The Canadian Model of Ocean Carbon (CMOC) simulates the ocean carbon budget and its interaction with the atmosphere. CMOC includes an inorganic chemistry module (solubility pump) and a nitrogen–phytoplankton–zooplankton–detritus (NPZD) ecosystem model (organic and carbonate pumps) for this purpose (Zahariev et al. 2008). The ocean ecosystem model includes photoacclimation of chlorophyll concentration to varying irradiance, which, in turn, affects penetrating shortwave radiation and, thus, subsurface heating.
b. Representative concentration pathways
The simulations analyzed here make use of RCPs of radiatively important greenhouse gases (GHGs) (see http://www.pik-potsdam.de/~mmalte/rcps/). The RCPs are based on results from a number of integrated assessment models (IAMs), which develop atmospheric concentrations of CO2, other greenhouse gases, and aerosols based on historical and projected emissions. ESM-based simulations may be either emission driven, where evolving emissions of CO2 are specified and the concentrations simulated, or concentration driven, where the evolving concentration of CO2 is specified directly and emissions are implicit. Specifying CO2 emissions for a particular RCP in the ESM need not lead to the CO2 concentrations associated with that RCP from the IAM. The ESM’s carbon budget is the result of complex interactions between the atmosphere, ocean, and land, and the ESM need not behave in the same way as the IAM. Similarly, the implicit emissions that result when CO2 concentrations are specified in the ESM need not match the emissions from the IAM for that RCP. The differences in the carbon cycle behavior of an ESM when an RCP is implemented in terms of emissions or concentrations are one of the interests of the study reported here. The RCPs also include information on radiatively important GHGs other than CO2, on aerosol species and their precursors, and on land cover change (http://luh.umd.edu/) treated interactively. By contrast, only CO2 changes contribute to the radiative forcing in the SRES and 1% yr−1 listed in Table 1.
Historical (1850–2005) and future (2006–2100) simulations based on the RCPs are an important component of phase five of the Coupled Modeled Intercomparison Project (CMIP5; http://cmip-pcmdi.llnl.gov/cmip5/forcing.html), and simulation results will inform the Fifth Assessment Report (AR5) of the Intergovernmental Panel on Climate Change (IPCC). The simulations considered here begin from an 1850 control run and extend to the year 2100. Results for the 2006–2100 period are analyzed where changes in climate parameters are calculated with respect to the average over an extension of the 1850 control run for that period.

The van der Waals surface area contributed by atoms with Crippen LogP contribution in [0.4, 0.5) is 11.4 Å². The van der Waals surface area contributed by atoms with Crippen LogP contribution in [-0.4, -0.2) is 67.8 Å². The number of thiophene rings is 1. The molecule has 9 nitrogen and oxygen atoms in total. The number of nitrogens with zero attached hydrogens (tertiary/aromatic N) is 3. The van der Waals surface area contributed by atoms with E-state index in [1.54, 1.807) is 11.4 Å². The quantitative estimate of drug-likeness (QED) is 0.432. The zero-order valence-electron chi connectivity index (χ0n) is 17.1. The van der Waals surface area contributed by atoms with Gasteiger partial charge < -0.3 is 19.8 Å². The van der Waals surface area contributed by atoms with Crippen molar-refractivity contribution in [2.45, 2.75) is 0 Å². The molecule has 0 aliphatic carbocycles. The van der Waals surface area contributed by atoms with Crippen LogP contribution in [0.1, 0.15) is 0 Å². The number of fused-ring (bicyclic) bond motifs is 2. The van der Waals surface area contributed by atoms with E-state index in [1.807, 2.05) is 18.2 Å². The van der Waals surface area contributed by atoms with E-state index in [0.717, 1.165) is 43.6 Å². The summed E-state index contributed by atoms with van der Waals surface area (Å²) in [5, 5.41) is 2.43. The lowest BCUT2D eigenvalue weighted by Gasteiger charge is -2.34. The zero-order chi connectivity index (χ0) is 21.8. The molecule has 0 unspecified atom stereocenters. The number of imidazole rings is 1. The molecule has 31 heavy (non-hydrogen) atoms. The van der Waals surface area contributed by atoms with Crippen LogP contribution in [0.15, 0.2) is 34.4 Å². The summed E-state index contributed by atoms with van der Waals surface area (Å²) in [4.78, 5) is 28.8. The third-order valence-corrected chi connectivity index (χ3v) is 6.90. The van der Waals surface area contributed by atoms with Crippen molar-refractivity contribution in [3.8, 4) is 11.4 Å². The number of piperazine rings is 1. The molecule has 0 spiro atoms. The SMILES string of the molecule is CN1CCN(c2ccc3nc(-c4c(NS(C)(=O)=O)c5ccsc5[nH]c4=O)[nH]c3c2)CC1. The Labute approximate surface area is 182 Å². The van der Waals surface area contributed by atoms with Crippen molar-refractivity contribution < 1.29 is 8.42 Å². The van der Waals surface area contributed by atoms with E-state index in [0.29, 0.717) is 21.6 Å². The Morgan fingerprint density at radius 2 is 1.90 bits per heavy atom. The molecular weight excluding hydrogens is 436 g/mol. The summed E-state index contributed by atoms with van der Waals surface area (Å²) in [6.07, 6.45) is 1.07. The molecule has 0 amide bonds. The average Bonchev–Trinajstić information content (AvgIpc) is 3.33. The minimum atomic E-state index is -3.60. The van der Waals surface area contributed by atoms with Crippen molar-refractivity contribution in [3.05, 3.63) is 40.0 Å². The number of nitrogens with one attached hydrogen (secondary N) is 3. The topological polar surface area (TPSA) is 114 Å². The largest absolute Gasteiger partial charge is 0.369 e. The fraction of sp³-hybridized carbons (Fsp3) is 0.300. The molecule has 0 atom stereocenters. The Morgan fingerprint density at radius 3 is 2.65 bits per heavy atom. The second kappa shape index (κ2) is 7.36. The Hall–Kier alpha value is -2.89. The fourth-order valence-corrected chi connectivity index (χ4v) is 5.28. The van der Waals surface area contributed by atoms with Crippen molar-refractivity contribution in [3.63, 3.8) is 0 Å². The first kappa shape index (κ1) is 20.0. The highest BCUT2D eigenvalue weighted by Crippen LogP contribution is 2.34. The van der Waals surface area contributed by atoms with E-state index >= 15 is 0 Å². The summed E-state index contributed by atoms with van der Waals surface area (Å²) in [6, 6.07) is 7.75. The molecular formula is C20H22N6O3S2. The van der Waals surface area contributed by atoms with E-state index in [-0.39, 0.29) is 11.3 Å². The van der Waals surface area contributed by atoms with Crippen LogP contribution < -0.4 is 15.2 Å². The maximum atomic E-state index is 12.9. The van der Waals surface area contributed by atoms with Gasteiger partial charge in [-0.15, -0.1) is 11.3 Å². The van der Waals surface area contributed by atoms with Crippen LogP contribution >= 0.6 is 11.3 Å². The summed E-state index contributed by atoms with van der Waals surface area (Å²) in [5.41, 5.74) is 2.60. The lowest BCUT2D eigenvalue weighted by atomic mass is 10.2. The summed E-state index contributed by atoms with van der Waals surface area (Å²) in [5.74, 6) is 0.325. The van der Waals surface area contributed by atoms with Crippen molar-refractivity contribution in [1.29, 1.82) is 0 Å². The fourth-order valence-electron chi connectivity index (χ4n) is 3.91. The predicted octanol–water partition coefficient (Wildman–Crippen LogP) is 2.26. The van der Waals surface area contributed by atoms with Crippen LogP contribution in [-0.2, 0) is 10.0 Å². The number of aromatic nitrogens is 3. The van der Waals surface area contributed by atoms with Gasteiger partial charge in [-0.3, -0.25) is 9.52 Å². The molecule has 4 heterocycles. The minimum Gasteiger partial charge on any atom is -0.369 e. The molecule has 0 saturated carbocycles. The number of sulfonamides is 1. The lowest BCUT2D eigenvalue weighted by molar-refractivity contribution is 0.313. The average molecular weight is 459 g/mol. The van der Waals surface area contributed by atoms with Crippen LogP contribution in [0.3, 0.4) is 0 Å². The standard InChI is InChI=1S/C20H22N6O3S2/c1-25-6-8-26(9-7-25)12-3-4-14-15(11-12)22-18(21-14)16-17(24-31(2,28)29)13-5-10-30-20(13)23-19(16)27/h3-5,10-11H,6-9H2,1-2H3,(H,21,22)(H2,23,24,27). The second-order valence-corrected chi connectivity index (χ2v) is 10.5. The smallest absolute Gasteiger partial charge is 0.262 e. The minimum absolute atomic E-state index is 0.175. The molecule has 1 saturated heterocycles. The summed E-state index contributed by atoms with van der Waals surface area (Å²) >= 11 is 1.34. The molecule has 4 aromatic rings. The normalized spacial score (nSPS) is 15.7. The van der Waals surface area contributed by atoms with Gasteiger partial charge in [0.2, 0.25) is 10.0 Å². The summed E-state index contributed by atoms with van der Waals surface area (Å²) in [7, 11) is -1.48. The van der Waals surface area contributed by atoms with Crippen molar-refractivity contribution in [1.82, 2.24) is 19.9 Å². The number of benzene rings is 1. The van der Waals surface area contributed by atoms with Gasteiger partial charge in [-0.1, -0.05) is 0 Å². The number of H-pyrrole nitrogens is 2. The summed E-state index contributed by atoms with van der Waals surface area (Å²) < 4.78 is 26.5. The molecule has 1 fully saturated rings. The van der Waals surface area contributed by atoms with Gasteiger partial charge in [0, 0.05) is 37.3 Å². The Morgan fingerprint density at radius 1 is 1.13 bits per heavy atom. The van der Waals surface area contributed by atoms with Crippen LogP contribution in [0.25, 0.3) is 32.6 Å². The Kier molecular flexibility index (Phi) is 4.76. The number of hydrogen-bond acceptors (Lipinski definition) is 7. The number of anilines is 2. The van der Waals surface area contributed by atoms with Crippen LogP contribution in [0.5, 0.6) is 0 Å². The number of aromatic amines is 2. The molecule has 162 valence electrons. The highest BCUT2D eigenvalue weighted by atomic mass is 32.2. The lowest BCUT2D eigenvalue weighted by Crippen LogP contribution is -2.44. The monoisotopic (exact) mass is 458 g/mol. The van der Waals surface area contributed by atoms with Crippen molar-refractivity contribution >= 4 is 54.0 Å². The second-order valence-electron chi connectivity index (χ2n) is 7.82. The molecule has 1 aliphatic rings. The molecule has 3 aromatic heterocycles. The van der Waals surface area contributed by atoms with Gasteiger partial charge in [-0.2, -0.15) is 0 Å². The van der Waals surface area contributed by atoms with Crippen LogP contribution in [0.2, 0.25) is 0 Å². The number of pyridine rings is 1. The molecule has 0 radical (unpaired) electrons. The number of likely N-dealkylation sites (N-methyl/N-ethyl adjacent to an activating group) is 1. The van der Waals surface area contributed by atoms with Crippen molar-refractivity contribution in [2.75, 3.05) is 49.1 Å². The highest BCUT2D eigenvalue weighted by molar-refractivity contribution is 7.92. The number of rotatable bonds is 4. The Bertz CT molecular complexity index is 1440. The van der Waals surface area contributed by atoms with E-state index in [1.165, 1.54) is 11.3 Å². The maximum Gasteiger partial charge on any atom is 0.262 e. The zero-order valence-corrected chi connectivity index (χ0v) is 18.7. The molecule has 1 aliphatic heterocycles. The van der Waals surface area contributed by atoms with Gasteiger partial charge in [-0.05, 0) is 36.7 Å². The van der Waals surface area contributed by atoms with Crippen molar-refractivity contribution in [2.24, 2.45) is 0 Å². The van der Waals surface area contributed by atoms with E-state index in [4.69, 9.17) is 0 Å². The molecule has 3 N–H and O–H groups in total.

c. Controlled experiments
Feedbacks in the carbon–climate system are investigated using results from biogeochemically coupled and radiatively coupled simulations, in which the variations in CO2 and temperature are partially controlled. For the biogeochemically coupled simulations, all biogeochemical processes depending on CO2 are active, with the exception of the radiation code for which the CO2 control value is used. The simulated temperature change in this case is comparatively small since there is no radiative forcing due to the increasing CO2 concentration. Biogeochemical processes nevertheless respond to the CO2 so as to alter the surface energy balance through changes in vegetation structure and spatial distribution, which affects evapotranspiration, etc., so that the temperature change is not zero. In the simulations analyzed here, the effects of aerosols, non-CO2 greenhouse gases, land surface albedo change, etc., are all included in the simulations so that the resulting temperature change is not negligible.
For the radiatively coupled simulations, the radiation code reacts to changes in atmospheric CO2 to provide a radiative forcing that warms the system as well as changing the climate in other ways. In this case, however, the biogeochemical processes on land and in the ocean see only the preindustrial control run value of CO2 while temperature changes and other climate effects act on the carbon cycle. In the fully coupled case, of course, all processes are acting simultaneously.
3. Feedback analysis for carbon and energy